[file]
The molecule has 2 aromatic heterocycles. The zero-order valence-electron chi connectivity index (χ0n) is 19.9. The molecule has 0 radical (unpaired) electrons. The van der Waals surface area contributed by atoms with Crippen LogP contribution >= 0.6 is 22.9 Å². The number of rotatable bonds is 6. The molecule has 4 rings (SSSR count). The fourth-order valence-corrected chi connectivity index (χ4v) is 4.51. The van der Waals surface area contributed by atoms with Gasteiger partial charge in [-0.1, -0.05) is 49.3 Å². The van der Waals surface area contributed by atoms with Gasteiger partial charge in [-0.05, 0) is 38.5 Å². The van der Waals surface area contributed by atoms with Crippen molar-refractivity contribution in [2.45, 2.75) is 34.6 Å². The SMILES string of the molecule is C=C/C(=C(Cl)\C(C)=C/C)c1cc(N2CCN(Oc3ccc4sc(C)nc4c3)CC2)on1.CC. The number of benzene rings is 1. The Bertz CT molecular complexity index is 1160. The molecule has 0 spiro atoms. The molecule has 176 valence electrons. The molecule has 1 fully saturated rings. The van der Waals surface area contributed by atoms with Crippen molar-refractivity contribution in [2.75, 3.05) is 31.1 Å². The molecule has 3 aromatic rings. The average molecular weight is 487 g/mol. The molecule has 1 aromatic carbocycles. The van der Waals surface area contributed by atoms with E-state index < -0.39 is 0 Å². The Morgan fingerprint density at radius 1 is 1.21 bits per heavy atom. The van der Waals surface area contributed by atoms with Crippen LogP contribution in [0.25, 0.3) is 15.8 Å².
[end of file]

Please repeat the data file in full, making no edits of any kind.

The molecule has 2 aromatic heterocycles. The zero-order valence-electron chi connectivity index (χ0n) is 19.9. The molecule has 0 radical (unpaired) electrons. The van der Waals surface area contributed by atoms with Crippen LogP contribution >= 0.6 is 22.9 Å². The number of rotatable bonds is 6. The molecule has 4 rings (SSSR count). The fourth-order valence-corrected chi connectivity index (χ4v) is 4.51. The van der Waals surface area contributed by atoms with Gasteiger partial charge in [-0.1, -0.05) is 49.3 Å². The van der Waals surface area contributed by atoms with Gasteiger partial charge in [-0.05, 0) is 38.5 Å². The van der Waals surface area contributed by atoms with Crippen molar-refractivity contribution in [2.45, 2.75) is 34.6 Å². The SMILES string of the molecule is C=C/C(=C(Cl)\C(C)=C/C)c1cc(N2CCN(Oc3ccc4sc(C)nc4c3)CC2)on1.CC. The number of benzene rings is 1. The Bertz CT molecular complexity index is 1160. The molecule has 0 spiro atoms. The molecule has 176 valence electrons. The molecule has 1 fully saturated rings. The van der Waals surface area contributed by atoms with Crippen molar-refractivity contribution in [2.75, 3.05) is 31.1 Å². The molecule has 3 aromatic rings. The average molecular weight is 487 g/mol. The molecule has 1 aromatic carbocycles. The van der Waals surface area contributed by atoms with E-state index < -0.39 is 0 Å². The Morgan fingerprint density at radius 1 is 1.21 bits per heavy atom. The van der Waals surface area contributed by atoms with Crippen LogP contribution in [0.25, 0.3) is 15.8 Å².